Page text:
A New Way of Life for the Jurgensens

By Cate Hotchkiss

This article is part of the Oregon Medical Association's Steering Toward Health initiative that aims to reduce the incidence of serious, lifestyle-related chronic conditions.

Photo: Paloma Ayala

December 16, 2019—One year ago, Dr. Kate Merrill, a family physician in Astoria, Oregon and a member of the OMA, diagnosed Steve Jurgensen, then 60, with prediabetes. Her recommended treatment? Lifestyle change. 

“Dr. Merrill asked if I would be willing to enroll in a weekly class on healthy eating and exercise,” said Jurgensen, a retired electrician. “She explained that the CDC designed it for people like me who still had time to reverse or even halt the condition before it progressed to full-blown diabetes. My wife, Dottie, signed me up, and asked the program director if she could attend, too, as my support person.” 

Photo: Paloma Ayala

In late February, the Jurgensens attended their first National Diabetes Prevention Program (National DPP) session in nearby Warrenton with four other participants. Led by a lifestyle coach, the group met on Thursday afternoons for an hour, and although the curriculum changed each week, the meetings always began with a weigh-in. Steve and Dottie’s initial goal: to lose 5 to 7 percent of their body weight. It’s a modest amount, but enough to significantly reduce the risk of developing type 2 diabetes, according to CDC studies. 

Four months later, the Jurgensens had met their goals, due in part to their new habit of walking 30 minutes five times per week. At a checkup with Dr. Merrill, Steve learned he had not only reversed his prediabetes, he’d also lowered his triglycerides and risk of heart disease, which runs in his family. Fueled by such positive results, the husband-wife duo decided to aim higher. 

Photo: Paloma Ayala

Over the summer, they gradually increased both the duration and speed of their walks, and included some hills as Dottie’s knee pain lessened, a result of her weight loss. Together, they planned meals and created grocery lists based on the program’s dietary guidelines. They also swapped recipes and stories, of both their ups and downs, with members of their now tight-knit diabetes prevention group.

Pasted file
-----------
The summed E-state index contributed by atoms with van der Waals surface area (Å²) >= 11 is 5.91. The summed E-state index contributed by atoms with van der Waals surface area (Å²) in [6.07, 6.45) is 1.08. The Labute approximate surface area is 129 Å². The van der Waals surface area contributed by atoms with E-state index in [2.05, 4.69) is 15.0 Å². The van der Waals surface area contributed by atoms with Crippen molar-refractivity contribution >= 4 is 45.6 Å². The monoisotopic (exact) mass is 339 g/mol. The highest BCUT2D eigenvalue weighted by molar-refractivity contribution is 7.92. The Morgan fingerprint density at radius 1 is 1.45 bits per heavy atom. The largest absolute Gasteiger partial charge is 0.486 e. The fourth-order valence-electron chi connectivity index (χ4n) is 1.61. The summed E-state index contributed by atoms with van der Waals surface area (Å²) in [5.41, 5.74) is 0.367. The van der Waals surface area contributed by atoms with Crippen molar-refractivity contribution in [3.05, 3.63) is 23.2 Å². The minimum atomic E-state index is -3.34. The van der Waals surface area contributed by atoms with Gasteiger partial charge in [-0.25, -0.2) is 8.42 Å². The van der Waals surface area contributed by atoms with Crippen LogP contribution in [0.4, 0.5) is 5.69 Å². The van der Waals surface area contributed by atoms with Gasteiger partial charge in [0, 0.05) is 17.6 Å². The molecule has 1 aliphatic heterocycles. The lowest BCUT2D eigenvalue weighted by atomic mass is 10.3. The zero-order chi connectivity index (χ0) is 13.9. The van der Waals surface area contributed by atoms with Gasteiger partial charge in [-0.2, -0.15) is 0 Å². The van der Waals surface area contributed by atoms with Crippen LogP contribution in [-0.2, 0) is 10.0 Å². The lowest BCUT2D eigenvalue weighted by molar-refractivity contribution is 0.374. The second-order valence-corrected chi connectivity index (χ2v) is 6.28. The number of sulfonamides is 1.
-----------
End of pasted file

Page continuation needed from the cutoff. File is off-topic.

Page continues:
“We share what’s working, as well as the obstacles we face, and encourage each other during setbacks,” Jurgensen said. “Support makes all the difference.” 

In October, when meetings switched from weekly to twice-per-month, the group connected online via MyFitnessPal.com. 

By late fall, Steve and Dottie had lost 37 and 30 pounds respectively, down 17 percent. During a recent, three-week solo hiking trip in the high-altitude mountains of Utah, Steve trekked up to ten miles per day over steep terrain. He wore a Fitbit to track his heart rate which, he says, surprisingly stayed in a normal range. 

Photo: Cate Hotchkiss

“I haven't felt this good in the woods for 30 years,” he said. “I could actually go for hours without feeling bushed. Tired, yes, but not utterly exhausted.”
Ironically, the thing that had never been on Steve’s radar—diabetes—is what triggered the Jurgensens’ life-changing journey. In just eight months, they improved fitness, health, motivation, and outlook. Plus, they gained an entirely new wardrobe and, most importantly, the endurance to keep pace with their three young grandchildren. But will the changes stick? 

“Absolutely,” Jurgensen said. “This isn’t just a yearlong program. It’s our new way of life.”